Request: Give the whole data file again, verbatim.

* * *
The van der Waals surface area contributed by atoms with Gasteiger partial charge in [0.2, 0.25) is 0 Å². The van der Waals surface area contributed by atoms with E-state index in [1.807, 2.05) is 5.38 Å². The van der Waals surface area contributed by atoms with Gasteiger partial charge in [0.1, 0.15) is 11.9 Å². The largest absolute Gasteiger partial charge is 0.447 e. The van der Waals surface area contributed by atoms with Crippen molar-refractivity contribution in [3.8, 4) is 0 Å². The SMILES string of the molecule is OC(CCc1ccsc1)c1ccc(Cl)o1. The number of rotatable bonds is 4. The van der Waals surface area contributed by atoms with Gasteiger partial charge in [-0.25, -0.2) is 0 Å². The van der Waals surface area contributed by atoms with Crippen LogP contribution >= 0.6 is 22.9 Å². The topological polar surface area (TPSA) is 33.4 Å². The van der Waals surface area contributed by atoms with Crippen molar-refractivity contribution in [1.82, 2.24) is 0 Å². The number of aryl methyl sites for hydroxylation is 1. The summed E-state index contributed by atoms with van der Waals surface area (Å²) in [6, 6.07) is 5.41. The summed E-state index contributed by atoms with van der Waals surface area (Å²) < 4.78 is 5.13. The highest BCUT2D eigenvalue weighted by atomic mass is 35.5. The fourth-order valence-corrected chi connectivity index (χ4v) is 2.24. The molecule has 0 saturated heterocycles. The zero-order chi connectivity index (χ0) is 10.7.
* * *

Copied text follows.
The van der Waals surface area contributed by atoms with Gasteiger partial charge in [0.2, 0.25) is 0 Å². The van der Waals surface area contributed by atoms with E-state index in [1.807, 2.05) is 5.38 Å². The van der Waals surface area contributed by atoms with Gasteiger partial charge in [0.1, 0.15) is 11.9 Å². The largest absolute Gasteiger partial charge is 0.447 e. The van der Waals surface area contributed by atoms with Crippen molar-refractivity contribution in [3.8, 4) is 0 Å². The SMILES string of the molecule is OC(CCc1ccsc1)c1ccc(Cl)o1. The number of rotatable bonds is 4. The van der Waals surface area contributed by atoms with Gasteiger partial charge in [-0.25, -0.2) is 0 Å². The van der Waals surface area contributed by atoms with Crippen LogP contribution >= 0.6 is 22.9 Å². The topological polar surface area (TPSA) is 33.4 Å². The van der Waals surface area contributed by atoms with Crippen molar-refractivity contribution in [1.82, 2.24) is 0 Å². The number of aryl methyl sites for hydroxylation is 1. The summed E-state index contributed by atoms with van der Waals surface area (Å²) in [6, 6.07) is 5.41. The summed E-state index contributed by atoms with van der Waals surface area (Å²) < 4.78 is 5.13. The highest BCUT2D eigenvalue weighted by atomic mass is 35.5. The fourth-order valence-corrected chi connectivity index (χ4v) is 2.24. The molecule has 0 saturated heterocycles. The zero-order chi connectivity index (χ0) is 10.7.